You should also change the way you deliver feedback. Instead of simply correcting her mistakes and resenting it, take a bit of time to explain what she did wrong. If she sends you the report with the same mistake, tell her you can't accept the work until it is fixed. If your supervisor wants to know where the report is, explain what happened. 

    Separately, I would talk to your supervisor and say something complimentary about her daughter. Then explain the issues with her work. Try to keep the language as neutral as possible. Say something like "Linda, I wanted to give you a heads-up that I noticed Stacy makes the same three errors on many of her reports and I have talked to her about it. I also talked to her about watching Netflix at work because it has become distracting to the team."

    If things don't improve after you've confronted the right people, I would tactfully have a conversation with the owner. Because he or she is paying this person, they should know about a toxic situation affecting productivity. 

    Ashley Lutz is a senior editor at Business Insider answering all your questions about the workplace. Send your queries to asktheinsider@businessinsider.com for publication on Business Insider. Requests for anonymity will be granted, and questions may be edited.

    SEE ALSO: 'Help! My coworkers' eating habits are driving me insane'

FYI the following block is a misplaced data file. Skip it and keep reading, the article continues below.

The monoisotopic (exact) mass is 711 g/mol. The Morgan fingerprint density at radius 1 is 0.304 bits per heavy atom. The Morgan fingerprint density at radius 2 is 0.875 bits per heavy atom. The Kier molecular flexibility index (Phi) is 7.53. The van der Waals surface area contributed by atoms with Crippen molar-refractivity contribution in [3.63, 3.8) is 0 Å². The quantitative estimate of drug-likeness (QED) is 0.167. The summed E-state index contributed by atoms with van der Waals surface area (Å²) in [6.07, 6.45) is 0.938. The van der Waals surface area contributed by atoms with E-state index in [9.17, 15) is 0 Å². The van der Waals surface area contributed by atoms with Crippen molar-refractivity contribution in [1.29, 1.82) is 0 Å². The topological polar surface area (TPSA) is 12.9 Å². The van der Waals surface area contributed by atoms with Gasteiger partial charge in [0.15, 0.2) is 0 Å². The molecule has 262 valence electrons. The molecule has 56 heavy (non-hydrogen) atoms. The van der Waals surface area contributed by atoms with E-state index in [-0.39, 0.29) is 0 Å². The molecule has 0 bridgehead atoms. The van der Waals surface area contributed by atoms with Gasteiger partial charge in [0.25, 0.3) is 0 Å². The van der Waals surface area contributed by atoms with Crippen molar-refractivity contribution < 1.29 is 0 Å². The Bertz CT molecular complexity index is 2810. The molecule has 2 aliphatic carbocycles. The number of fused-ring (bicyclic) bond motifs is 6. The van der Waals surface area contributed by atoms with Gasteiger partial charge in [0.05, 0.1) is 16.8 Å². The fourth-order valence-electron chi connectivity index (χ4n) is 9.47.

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    Business Insider and Payscale ranked the best and highest-paying companies in America. Here are the top nine.

    Produced by Emma Fierberg. Original reporting by Tanza Loudenback, Emmie Martin and Alexa Pipa.

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    computer work

    Business Insider is looking for a finance editor to lead a new adventure in our growing Markets coverage.

    We are rolling out new suite of market data functionality on Business Insider and are looking for an editor to run the day-to-day editorial and production of this new section. The role will entail writing a mix of news and evergreen feature coverage, as well as aggregating the key daily markets stories that investors need to know.

    The ideal candidate:

    • Is a markets data junkie who can get excited by spikes in the VIX index and Fed policy decisions
    • Has excellent news judgment and a knack for storytelling across traditional and emerging digital platforms
    • Can explain global financial news and important market moves to all types of investors
    • Can interpret and identify key financial data points others may miss
    • Has the ability to work at lightning speed
    • Has impeccable writing and editing skills
    • Has experience running a team of reporters, curating content and web production
    • Is experienced using social media to cover news and engage with users
    • As a plus, may have worked in finance in a previous role

    This role is all about viewing the latest information whether it is unexpected stock volatility, market moves, or company news to uncover interesting insights for our audience and reporting them in Business Insider's style. The editor will coordinate with BI's various verticals, work closely with product innovation, and write regularly.

    We want to provide our market news readers with even deeper insight and data. We want you to manage that experience.

    Please note that this position requires that you work in our Manhattan office. Business Insider offers competitive compensation packages complete with benefits.

    If you are interested, please apply and include your resume and 3 journalism clips you are most proud of. Thanks in advance.